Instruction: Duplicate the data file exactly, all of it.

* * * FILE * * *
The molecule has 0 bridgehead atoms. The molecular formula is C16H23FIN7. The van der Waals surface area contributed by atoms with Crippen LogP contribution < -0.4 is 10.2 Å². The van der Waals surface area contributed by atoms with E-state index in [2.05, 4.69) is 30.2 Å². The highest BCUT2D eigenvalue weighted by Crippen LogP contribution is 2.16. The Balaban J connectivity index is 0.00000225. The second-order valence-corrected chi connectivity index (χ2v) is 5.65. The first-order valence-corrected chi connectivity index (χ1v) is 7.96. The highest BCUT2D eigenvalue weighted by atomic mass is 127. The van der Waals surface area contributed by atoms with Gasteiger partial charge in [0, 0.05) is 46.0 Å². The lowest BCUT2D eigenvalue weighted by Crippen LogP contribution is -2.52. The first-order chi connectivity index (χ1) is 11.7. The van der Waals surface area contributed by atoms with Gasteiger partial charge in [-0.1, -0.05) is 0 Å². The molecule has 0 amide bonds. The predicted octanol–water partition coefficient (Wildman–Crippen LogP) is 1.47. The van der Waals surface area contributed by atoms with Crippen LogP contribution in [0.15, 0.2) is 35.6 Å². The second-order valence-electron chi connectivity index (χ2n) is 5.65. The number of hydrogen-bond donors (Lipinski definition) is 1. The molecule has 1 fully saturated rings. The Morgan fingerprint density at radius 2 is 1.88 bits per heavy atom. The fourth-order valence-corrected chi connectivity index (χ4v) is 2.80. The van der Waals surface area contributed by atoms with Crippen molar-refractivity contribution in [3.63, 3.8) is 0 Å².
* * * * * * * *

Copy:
The molecule has 0 bridgehead atoms. The molecular formula is C16H23FIN7. The van der Waals surface area contributed by atoms with Crippen LogP contribution < -0.4 is 10.2 Å². The van der Waals surface area contributed by atoms with E-state index in [2.05, 4.69) is 30.2 Å². The highest BCUT2D eigenvalue weighted by Crippen LogP contribution is 2.16. The Balaban J connectivity index is 0.00000225. The second-order valence-corrected chi connectivity index (χ2v) is 5.65. The first-order valence-corrected chi connectivity index (χ1v) is 7.96. The highest BCUT2D eigenvalue weighted by atomic mass is 127. The van der Waals surface area contributed by atoms with Gasteiger partial charge in [0, 0.05) is 46.0 Å². The lowest BCUT2D eigenvalue weighted by Crippen LogP contribution is -2.52. The first-order chi connectivity index (χ1) is 11.7. The van der Waals surface area contributed by atoms with Gasteiger partial charge in [-0.1, -0.05) is 0 Å². The molecule has 0 amide bonds. The predicted octanol–water partition coefficient (Wildman–Crippen LogP) is 1.47. The van der Waals surface area contributed by atoms with Crippen LogP contribution in [0.15, 0.2) is 35.6 Å². The second-order valence-electron chi connectivity index (χ2n) is 5.65. The number of hydrogen-bond donors (Lipinski definition) is 1. The molecule has 1 fully saturated rings. The Morgan fingerprint density at radius 2 is 1.88 bits per heavy atom. The fourth-order valence-corrected chi connectivity index (χ4v) is 2.80. The van der Waals surface area contributed by atoms with Crippen molar-refractivity contribution in [3.63, 3.8) is 0 Å².